M.E. Church, Sidney, Nebr.I hope you enjoyed viewing these historical images, along with additional information available on the historical Sanborn maps. If you would like to do your own research there are plenty more images in Nebraska Memories and a long list of Nebraska Sanborn maps.

Nebraska Memories is a cooperative project to digitize Nebraska-related historical and cultural heritage materials and make them available to researchers of all ages via the Internet. Nebraska Memories is brought to you by the Nebraska Library Commission. If your institution is interested in participating in Nebraska Memories, see http://nlc.nebraska.gov/nebraskamemories/participation.aspx for more information, contact Devra Dragos, Technology & Access Services Director.

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Public Library Survey Tip No. 1

Today marks the start of a multi-part weekly series of tips for collecting data for your next public library survey using Bibliostat. Yes, I know, it seems like this survey just ended, and it did, but you should be collecting your data now for input into the next survey when the cycle begins this coming November. Keep in mind that the next survey covers the time period of your library’s fiscal year, which in most cases is either October 1 to September 30 OR July 1 to June 30. A few libraries have fiscal years that run from January 1 to December 31. A quick reminder about terminology: Bibliostat is the vendor that we use to collect the data, but the survey itself is the IMLS public library survey. Today’s post will focus on programs in general. Most of you know what a library program is, but to clarify what you count for a program on this survey, here is the definition:

A program is any planned event which introduces the group attending to any of the broad range of library services or activities or which directly provides information to participants.

Now that is pretty broad, so here is your cheat sheet:

  • Library tours can be counted as programs;
  • Examples of some programs include film showings, lectures, story hours, English and citizenship classes, and book discussion groups;
  • Do NOT count library services that are provided on a one-on-one basis (such as computer assistance or one-on-one homework help);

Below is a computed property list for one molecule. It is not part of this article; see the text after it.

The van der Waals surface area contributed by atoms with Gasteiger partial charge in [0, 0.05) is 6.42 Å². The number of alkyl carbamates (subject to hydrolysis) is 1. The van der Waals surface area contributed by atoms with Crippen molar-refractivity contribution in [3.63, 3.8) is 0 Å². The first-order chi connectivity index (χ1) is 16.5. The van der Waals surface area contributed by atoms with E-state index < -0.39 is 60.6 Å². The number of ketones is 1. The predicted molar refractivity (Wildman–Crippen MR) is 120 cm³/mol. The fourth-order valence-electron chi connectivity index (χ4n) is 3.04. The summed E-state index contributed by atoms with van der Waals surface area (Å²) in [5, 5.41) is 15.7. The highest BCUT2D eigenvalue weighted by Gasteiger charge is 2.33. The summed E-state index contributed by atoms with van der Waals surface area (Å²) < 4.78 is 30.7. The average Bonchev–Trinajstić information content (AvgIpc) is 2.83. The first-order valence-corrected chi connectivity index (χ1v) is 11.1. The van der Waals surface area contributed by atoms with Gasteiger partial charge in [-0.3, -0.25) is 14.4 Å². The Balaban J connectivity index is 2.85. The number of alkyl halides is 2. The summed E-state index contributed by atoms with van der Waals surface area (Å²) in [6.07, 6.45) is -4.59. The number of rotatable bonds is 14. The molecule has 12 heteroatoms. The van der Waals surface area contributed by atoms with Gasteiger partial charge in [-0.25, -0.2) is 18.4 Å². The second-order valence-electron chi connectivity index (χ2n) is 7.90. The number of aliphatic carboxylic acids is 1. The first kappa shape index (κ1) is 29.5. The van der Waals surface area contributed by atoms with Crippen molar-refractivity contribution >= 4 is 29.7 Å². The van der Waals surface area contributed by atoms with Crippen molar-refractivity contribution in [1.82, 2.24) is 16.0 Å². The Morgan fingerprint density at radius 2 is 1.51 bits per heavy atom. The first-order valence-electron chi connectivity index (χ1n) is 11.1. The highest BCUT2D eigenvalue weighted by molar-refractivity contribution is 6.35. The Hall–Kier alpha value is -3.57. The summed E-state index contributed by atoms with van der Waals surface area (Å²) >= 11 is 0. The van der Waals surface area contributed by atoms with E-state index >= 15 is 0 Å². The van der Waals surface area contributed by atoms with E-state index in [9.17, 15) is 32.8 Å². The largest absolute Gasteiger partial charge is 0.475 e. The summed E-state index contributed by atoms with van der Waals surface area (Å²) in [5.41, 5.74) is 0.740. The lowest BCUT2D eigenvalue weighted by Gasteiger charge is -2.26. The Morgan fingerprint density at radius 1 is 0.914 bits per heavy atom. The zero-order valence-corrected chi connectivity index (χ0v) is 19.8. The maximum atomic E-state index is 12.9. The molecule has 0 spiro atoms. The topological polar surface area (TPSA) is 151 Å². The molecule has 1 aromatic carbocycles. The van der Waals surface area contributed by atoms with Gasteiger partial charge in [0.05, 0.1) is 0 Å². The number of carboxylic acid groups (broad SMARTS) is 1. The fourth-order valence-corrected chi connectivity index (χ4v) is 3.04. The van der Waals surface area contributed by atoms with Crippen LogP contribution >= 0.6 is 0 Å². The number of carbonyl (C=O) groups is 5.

• Count programs that the library either sponsors or co-sponsors;
  • Count programs even if they are held off-site (not at the library); and
  • If a program is offered in a series, count each program in the series (e.g. if you have a discussion group that meets 6 times, that counts as 6 programs).

As always, if you have any questions about what to count or not count, feel free to let me know. Next week we will expand on the program counts to include specific children’s and young adult programs. One final note, if you might not have been counting some programs you should have been counting, and now you are, your count will likely increase from what was reported in the prior year’s survey. If this is the case, it might trigger an edit check in Bibliostat. This means that you will need to enter a note in the note field explaining the increase (or decrease). It is perfectly acceptable to put something in that field such as “we did not count programs held off site last year, and this year we did”. Shaka.

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Solar Eclipse Resources Part Two: 54 Days and Counting…

Nebraska Eclipse Path, 2017…or 7 weeks, 5 days, 23 hrs, and 14 mins, depending on when you read this of course!

Is your library ready for the celestial event of the century? In 54 days, on August 21, 2017, the shadow of the moon will sweep across the United States from the Pacific Ocean to the Atlantic Ocean in a spectacle that hasn’t occurred in decades. In fact, the last total solar eclipse for the United States was nearly 40 years ago, and the next total eclipse that will be visible in the continental United States will be in 2024.  Did you know that Nebraska will be one of the BEST places in the country to view it?

To help your library prepare for this historic event, the Nebraska Library Commission is doing a series of blog posts about resources you can access for your Eclipse programs:

Part 2: Educational Resources

Books & Articles:  This section has a great eclipse bibliography for libraries, plus some of the best eclipse related books and articles available for download or purchase: The “All-American” Eclipse: A Guide for Public Libraries and Their Communities, When The Sun Goes Dark: A New, Richly-illustrated Children’s Book on the Science and Fun of Eclipses are just two suggested books available.

Eclipse Videos:  In this section, you will find educational videos to educate your library patrons about the 2017 eclipse, courtesy of Exploratorium and Sky & Telescope (each of which has their own great resources).  Examples of some of the videos: What is a Solar Eclipse (in English and Spanish), Earth-Sun-Moon Scale Model, and Getting to the 2017 Total Solar Eclipse.

Solar Eclipse ImageEclipse Websites:  There are a wide variety of really cool websites in this section!  NASA, the National Science Teachers Association, the Fiske Planetarium, the Great American Eclipse, and STARnet to name just a few.